About the Author
Note: Originally printed in the first edition paperback of Anatomy of a Boyfriend.
What inspired you to write Anatomy of a Boyfriend ?
Every year thousands of high school seniors face the painful decision of whether to continue dating their home-town sweethearts following graduation, so I wanted to tell a story that focuses on that precarious time in a girl’s life when she’s both excited about going off to college and terrified about how it will shake up her world.
How do people react to your realistic sex scenes in the book?
Thankfully, most people respond very positively to the sex scenes precisely because of their realism. Anatomy of a Boyfriend doesn’t glorify or in any way promote premarital sex; it merely demystifies what the experience can be like physically and emotionally, good and bad.
Were you embarrassed to show this book to your family because of the sex scenes?
Of course not! Well, maybe a little bit…Okay, fine. Yes, I was! I was so embarrassed, in fact, that I never let anyone in my family read the book until after the publisher had bought it and I knew I couldn’t hide it any longer. I wasn’t ashamed of having written any of these things, but Anatomy of a Boyfriend does represent a side of me I don’t reveal to my family, for obvious reasons. It goes both ways—I certainly don’t want to know anything about my relatives’ sex lives, either! Luckily, though, the Snadowsky clan could not have been more supportive.
Who are your favorite authors and why?
I dedicated Anatomy of a Boyfriend to my two favorite authors, Dr. Dorothy Tennov and Judy Blume.
Dorothy Tennov, a friend and psychology professor whose work I studied in college, is the author of the groundbreaking Love and Limerence: The Experience of Being in Love. Limerence is a word Tennov coined to refer to that crazy, roller coaster–ish kind of romantic love when we feel infatuated with someone and our mood depends solely on whether that someone reciprocates our affections. One of my goals in writing Anatomy of a Boyfriend was to illustrate limerence from a teenage perspective, and Tennov helped guide me through this process. Sadly, she passed away less than a month after Anatomy of a Boyfriend’s hardcover release. I’m so lucky to have known her, and I remain in awe of her legacy.
As for Judy Blume, I was ten when I discovered Are You There God? It’s Me, Margaret., which shook me to the core because it felt so real. (I first read Margaret while on vacation with my family on Captiva Island, Florida, which is why I chose to set much of Anatomy of a Boyfriend there.) Blume transformed me again at age twelve when I tore through Forever…, which showed me that it’s possible to write explicitly about sex without its being gratuitous or sensationalized. I don’t know Blume personally, but she did receive the manuscript and she e-mailed me that she thought it was “so good” and she “had trouble putting it down.” Since then she’s even blogged about the book and compared it to Forever…. Talk about a dream come true!
How did you choose the title? Is there any significance behind the characters’ names?
It took forever to come up with a title that worked! For months my editor and I e-mailed each other possible contenders such as The Crazy Kind of Love and Love in the Time of Instant Messenger. Finally, when we were throwing around the Anatomy of a Boyfriend idea, I knew I loved the ring of it but didn’t believe the title related enough to the story itself. I e-mailed my editor that Anatomy of a Boyfriend would make sense only if Dominique were an aspiring doctor or biologist. He wrote back, “Great! Run with that!” So, rather late in the revision process, I worked the premed thread throughout the plot.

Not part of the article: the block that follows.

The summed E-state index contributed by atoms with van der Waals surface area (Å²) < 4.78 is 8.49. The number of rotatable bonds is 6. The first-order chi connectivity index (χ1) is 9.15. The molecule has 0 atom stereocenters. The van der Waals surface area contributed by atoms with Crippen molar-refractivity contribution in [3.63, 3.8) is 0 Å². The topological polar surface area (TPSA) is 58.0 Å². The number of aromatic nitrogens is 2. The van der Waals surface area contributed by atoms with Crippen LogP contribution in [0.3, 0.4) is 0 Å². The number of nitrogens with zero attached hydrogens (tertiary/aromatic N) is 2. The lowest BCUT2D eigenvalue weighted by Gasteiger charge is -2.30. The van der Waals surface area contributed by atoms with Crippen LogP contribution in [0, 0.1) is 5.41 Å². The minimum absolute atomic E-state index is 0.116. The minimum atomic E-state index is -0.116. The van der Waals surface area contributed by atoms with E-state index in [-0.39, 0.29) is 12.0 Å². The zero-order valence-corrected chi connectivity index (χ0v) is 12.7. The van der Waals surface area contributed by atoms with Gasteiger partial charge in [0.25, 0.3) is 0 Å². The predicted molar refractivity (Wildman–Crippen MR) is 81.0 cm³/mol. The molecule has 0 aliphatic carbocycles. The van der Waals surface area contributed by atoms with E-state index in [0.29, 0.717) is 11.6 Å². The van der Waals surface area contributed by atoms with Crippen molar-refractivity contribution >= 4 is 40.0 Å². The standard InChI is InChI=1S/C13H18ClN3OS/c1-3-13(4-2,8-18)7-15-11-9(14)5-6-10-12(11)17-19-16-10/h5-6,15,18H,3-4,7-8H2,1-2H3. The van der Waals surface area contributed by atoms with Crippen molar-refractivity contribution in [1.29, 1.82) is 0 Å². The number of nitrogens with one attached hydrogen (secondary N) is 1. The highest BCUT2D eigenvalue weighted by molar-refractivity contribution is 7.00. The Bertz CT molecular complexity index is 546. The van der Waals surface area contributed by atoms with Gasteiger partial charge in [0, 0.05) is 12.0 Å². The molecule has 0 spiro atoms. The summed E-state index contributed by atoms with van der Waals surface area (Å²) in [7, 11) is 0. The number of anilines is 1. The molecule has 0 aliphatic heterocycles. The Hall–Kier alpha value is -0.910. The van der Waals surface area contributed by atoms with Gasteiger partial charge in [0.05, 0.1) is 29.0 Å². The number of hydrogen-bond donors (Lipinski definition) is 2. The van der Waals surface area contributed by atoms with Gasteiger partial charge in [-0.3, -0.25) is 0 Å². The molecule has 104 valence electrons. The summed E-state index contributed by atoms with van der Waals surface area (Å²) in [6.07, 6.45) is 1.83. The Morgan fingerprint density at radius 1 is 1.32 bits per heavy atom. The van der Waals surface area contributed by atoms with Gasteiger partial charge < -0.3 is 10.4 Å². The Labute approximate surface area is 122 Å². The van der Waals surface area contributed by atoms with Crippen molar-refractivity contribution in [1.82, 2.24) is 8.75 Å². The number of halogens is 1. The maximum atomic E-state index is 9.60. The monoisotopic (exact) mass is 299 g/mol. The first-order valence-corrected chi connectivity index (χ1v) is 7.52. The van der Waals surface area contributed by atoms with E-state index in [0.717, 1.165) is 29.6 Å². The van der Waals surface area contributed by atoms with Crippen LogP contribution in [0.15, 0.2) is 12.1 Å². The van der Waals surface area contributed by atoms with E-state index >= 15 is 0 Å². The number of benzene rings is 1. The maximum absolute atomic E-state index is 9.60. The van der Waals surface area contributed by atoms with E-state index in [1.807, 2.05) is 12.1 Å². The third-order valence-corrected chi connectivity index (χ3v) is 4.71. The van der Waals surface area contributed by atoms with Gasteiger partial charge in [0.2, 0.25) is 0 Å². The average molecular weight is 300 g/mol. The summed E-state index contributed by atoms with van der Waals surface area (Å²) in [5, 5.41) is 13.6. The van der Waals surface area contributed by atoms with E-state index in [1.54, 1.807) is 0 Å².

The name Dominique was inspired by the heroine, Dominique Francon, in Ayn Rand’s The Fountainhead—both Dominiques start off as self-assured, goal-oriented women, only to have their priorities turned upside down by love. I decided on Dominique’s last name, Baylor, while I was in law school and we were learning about bailors and bailees in property class. (The classic example of a bailor is someone who brings his watch to a pawnshop; the bailee at the pawnshop has a duty to safeguard that watch until the bailor reclaims it.) I reasoned that when we fall in love, we become bailors of our hearts, and we can only hope our chosen bailees won’t break them.
I named Wes after Westley in The Princess Bride because Westley stands for the archetypal hero/rescuer/perfect man that many girls, Dominique included, expect their boyfriends to emulate. Calvin Brandon, a boy who likes Dominique during the last half of the book, gets his name from Colonel Brandon in Jane Austen’s Sense and Sensibility. Like Colonel Brandon, Calvin is very chivalrous but under-appreciated.
I thought it’d be cute for Wes to drive an Explorer, since Wes and Dominique explore each other in its backseat during one of their “dates.” Dominique attends Shorr Academy because she is very sure of herself and her future prior to meeting Wes, but she’s no longer as sure after she falls in love and graduates from Shorr. I once received a MySpace message asking if all the characters with C names (Caitlin, Chapin, and Calvin) are Christ figures. Interesting reader analysis, but no.
What has been the most surprising thing about your book-publishing experience?
That boys love the book, too! They really empathize with Wes and appreciate that he’s not portrayed as a popular, suave womanizer or a bad-boy social outcast or any other stereotypical love interest; he’s just an ordinary high school guy—decent and well-meaning but clueless about women. Most surprising are the e-mails I receive from boys who identify with Dominique. Just goes to show you that both sexes can fall into the throes of obsessive love (or limerence) equally intensely.